Additionally, both Pausanias’ and Socrates’ speeches address the love of the mind, and both men value it over attraction to a body. In his speech, Pausanias puts forward the idea that love for someone based on quality of mind and without concern for physical beauty is good and everlasting. Socrates also references celestial Aphrodite in his eulogy, although not by name. Recounting Diotima’s speech, Socrates states that the second state in falling in love is coming to “regard the beauty of all bodies as absolutely identical” and to “value mental beauty so much more than physical beauty” (210b). Obviously, this description of the second stage of love very closely resembles Pausanias’ description of celestial Aphrodite. Although the two thinkers both acknowledge the existence of this type of attraction, their interpretations of its significance are in direct opposition. While Pausanias suggests that celestial Aphrodite can lead to everlasting love, Socrates says that celestial Aphrodite merely gives way to the next stage of love until all there is left to love is knowledge.
Another parallel connection between the two speeches is that Pausanias directly speaks out against the condemnation of love between people in general, as Socrates does. Much like Phaedrus did before him, Pausanias notes that the strength of the bond between lovers can motivate them to do awe-inspiring things. Therefore, he claims, tyrants condemn love so that their subjects cannot overthrow them (182c). Socrates completely and directly goes against this construct throughout his entire eulogy. In stating that all the types of love between people give way to the love of knowledge, he completely denies the existence of that bond.
Clearly, both Pausanias and Socrates had some similarities in their speeches but disagreed drastically on matters of the existence of love. Since they arrive at opposite conclusions on the question of whether permanent love between people can exist, one must be right and the other wrong. I believe that Socrates’ argument is shown to be flawed by Pausanias’ argument in several ways. First of all, Socrates contradicts the main reason why permanent love between people cannot exist in his own speech. He claims that the desire for something is fulfilled and goes away once it is acquired. However, he also admits that it is possible to desire to have in the future what you currently have (200d). Therefore, it would be possible for a lover to desire a person even when he is in a relationship with that person by wanting that person to be in his future as well as in his present. This means that it could be possible for people to have permanent love.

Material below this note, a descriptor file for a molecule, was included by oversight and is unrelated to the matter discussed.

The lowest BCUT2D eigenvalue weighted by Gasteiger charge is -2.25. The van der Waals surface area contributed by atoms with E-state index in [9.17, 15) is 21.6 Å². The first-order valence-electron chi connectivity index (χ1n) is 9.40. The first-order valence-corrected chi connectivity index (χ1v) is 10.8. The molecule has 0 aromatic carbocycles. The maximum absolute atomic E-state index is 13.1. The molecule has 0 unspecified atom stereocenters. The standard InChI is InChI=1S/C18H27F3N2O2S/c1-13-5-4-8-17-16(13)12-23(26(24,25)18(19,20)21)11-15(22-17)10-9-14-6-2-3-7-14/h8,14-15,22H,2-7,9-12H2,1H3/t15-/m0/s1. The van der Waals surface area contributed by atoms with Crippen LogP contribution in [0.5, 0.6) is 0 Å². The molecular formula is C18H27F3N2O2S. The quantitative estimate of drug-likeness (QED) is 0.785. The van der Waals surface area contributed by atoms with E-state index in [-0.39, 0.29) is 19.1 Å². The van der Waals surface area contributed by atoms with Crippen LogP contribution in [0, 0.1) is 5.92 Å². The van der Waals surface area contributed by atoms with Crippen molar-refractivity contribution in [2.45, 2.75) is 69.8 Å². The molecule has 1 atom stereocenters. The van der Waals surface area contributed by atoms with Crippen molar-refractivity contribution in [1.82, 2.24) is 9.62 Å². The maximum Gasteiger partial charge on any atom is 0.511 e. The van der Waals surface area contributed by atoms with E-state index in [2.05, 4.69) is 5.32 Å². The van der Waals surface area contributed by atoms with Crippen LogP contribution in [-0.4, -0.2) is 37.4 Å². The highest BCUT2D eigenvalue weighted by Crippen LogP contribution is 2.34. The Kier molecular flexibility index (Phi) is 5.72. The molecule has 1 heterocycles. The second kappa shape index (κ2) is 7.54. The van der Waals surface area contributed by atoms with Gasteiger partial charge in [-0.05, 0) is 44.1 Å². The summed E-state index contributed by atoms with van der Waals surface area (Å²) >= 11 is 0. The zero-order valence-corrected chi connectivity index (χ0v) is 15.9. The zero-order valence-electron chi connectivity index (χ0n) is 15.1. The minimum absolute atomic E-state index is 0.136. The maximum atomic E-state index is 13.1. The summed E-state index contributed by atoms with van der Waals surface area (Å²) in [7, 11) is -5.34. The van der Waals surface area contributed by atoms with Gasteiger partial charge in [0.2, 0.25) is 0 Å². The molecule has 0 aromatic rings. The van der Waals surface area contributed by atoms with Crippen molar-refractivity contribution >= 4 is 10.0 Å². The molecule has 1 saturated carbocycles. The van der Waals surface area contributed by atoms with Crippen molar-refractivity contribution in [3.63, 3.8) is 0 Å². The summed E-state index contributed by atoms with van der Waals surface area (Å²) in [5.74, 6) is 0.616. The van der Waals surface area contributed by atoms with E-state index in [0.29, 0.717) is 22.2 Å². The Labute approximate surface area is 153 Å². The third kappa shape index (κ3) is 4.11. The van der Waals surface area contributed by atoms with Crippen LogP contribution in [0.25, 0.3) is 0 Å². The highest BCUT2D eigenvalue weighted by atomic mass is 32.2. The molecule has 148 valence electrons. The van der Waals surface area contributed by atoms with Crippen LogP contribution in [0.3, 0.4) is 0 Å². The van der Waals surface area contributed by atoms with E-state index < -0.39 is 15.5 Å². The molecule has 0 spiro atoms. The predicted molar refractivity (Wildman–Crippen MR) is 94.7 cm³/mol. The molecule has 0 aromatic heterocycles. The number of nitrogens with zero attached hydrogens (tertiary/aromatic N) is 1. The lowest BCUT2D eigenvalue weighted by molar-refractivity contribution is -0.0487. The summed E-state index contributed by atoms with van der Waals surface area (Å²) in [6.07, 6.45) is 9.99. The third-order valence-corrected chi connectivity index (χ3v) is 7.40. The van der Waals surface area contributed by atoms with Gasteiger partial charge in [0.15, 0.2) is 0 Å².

Secondly, Socrates’ argument shown to flawed by Pausanias’ argument because he fails to recognize love as more than desire. Socrates only ever refers to love as the attraction of a person to another person or thing, rather than as a bond between two people. Even if the initial attraction from one lover to another does go away over time, by not seeing love as anything more than desire he fails to take into account the strong bond that remains. On the other hand, Pausanias acknowledges that the mutual desire can lead to a bond, and that the bond of love can be incredibly strong. He supports this idea with the evidence that the local Athenian tyrants were brought down by the love of Aristogiton and Harmodius (182c).
Pausanias’s speech also shows that Socrates must be wrong because it provides evidence of long term relationships. Since Socrates indicates that love for a person cannot be permanent, and will eventually lead to the love of knowledge itself, it should be impossible for to people to continuously love each other. However, Pausanias says otherwise. The example that he provides is that of Aristogiton and Harmodius, but since he is passionate that the only good type of relationship is a lifelong one, it is fair to assume that they are not the only long term couple. If this is the case, then Socrates’ argument cannot be completely true.
Clearly, Socrates denies the existence of permanent love between people and instead praises the love for wisdom in his eulogy. He sees love as only desire, and states that it is impossible to desire something when you already have it. Therefore, love of a person’s body is replaced by a love of that person’s wisdom, which is replaced by the ultimate love, the love of wisdom in general. There are similarities in the between the speeches of Socrates and Pausanias, such as the fact that Pausanias praises wisdom, as well as that the two men recognize and discuss both types of attraction, common Aphrodite and celestial Aphrodite, valuing the latter over the former. However, that is about the extent of their similarity, as Pausanias believes and convincingly argues that love between two people can be everlasting.
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In Plato’s Symposium, Socrates’ eulogy, though delivered with the stated intent of praising love, is not truly about love at all. Instead, Socrates claims that the typical definition of love […]